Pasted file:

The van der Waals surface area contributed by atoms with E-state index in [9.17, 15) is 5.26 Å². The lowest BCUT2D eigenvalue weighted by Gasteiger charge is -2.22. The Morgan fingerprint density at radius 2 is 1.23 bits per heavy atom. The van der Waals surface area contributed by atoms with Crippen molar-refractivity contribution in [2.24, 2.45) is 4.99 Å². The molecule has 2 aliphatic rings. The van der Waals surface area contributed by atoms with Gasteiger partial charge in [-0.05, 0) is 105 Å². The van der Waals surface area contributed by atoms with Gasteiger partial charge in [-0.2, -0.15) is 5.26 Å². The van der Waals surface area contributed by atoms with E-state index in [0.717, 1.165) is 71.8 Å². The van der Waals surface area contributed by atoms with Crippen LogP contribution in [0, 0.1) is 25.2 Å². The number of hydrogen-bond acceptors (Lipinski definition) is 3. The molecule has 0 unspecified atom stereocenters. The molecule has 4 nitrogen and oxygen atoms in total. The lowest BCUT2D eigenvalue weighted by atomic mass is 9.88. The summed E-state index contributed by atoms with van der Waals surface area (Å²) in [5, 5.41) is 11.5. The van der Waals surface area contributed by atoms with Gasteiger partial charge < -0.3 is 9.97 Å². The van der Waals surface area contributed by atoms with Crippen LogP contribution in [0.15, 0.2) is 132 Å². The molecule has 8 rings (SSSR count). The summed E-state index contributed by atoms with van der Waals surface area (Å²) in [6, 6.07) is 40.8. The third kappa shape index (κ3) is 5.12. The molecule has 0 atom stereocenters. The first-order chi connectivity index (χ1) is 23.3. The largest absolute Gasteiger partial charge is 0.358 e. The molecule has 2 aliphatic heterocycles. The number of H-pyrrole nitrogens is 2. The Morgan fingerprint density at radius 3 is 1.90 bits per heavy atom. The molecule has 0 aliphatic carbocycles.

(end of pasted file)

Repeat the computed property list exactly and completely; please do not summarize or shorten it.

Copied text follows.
The van der Waals surface area contributed by atoms with E-state index in [9.17, 15) is 5.26 Å². The lowest BCUT2D eigenvalue weighted by Gasteiger charge is -2.22. The Morgan fingerprint density at radius 2 is 1.23 bits per heavy atom. The van der Waals surface area contributed by atoms with Crippen molar-refractivity contribution in [2.24, 2.45) is 4.99 Å². The molecule has 2 aliphatic rings. The van der Waals surface area contributed by atoms with Gasteiger partial charge in [-0.05, 0) is 105 Å². The van der Waals surface area contributed by atoms with Gasteiger partial charge in [-0.2, -0.15) is 5.26 Å². The van der Waals surface area contributed by atoms with E-state index in [0.717, 1.165) is 71.8 Å². The van der Waals surface area contributed by atoms with Crippen LogP contribution in [0, 0.1) is 25.2 Å². The number of hydrogen-bond acceptors (Lipinski definition) is 3. The molecule has 0 unspecified atom stereocenters. The molecule has 4 nitrogen and oxygen atoms in total. The lowest BCUT2D eigenvalue weighted by atomic mass is 9.88. The summed E-state index contributed by atoms with van der Waals surface area (Å²) in [5, 5.41) is 11.5. The van der Waals surface area contributed by atoms with Gasteiger partial charge < -0.3 is 9.97 Å². The van der Waals surface area contributed by atoms with Crippen LogP contribution in [0.15, 0.2) is 132 Å². The molecule has 8 rings (SSSR count). The summed E-state index contributed by atoms with van der Waals surface area (Å²) in [6, 6.07) is 40.8. The third kappa shape index (κ3) is 5.12. The molecule has 0 atom stereocenters. The first-order chi connectivity index (χ1) is 23.3. The largest absolute Gasteiger partial charge is 0.358 e. The molecule has 2 aliphatic heterocycles. The number of H-pyrrole nitrogens is 2. The Morgan fingerprint density at radius 3 is 1.90 bits per heavy atom. The molecule has 0 aliphatic carbocycles.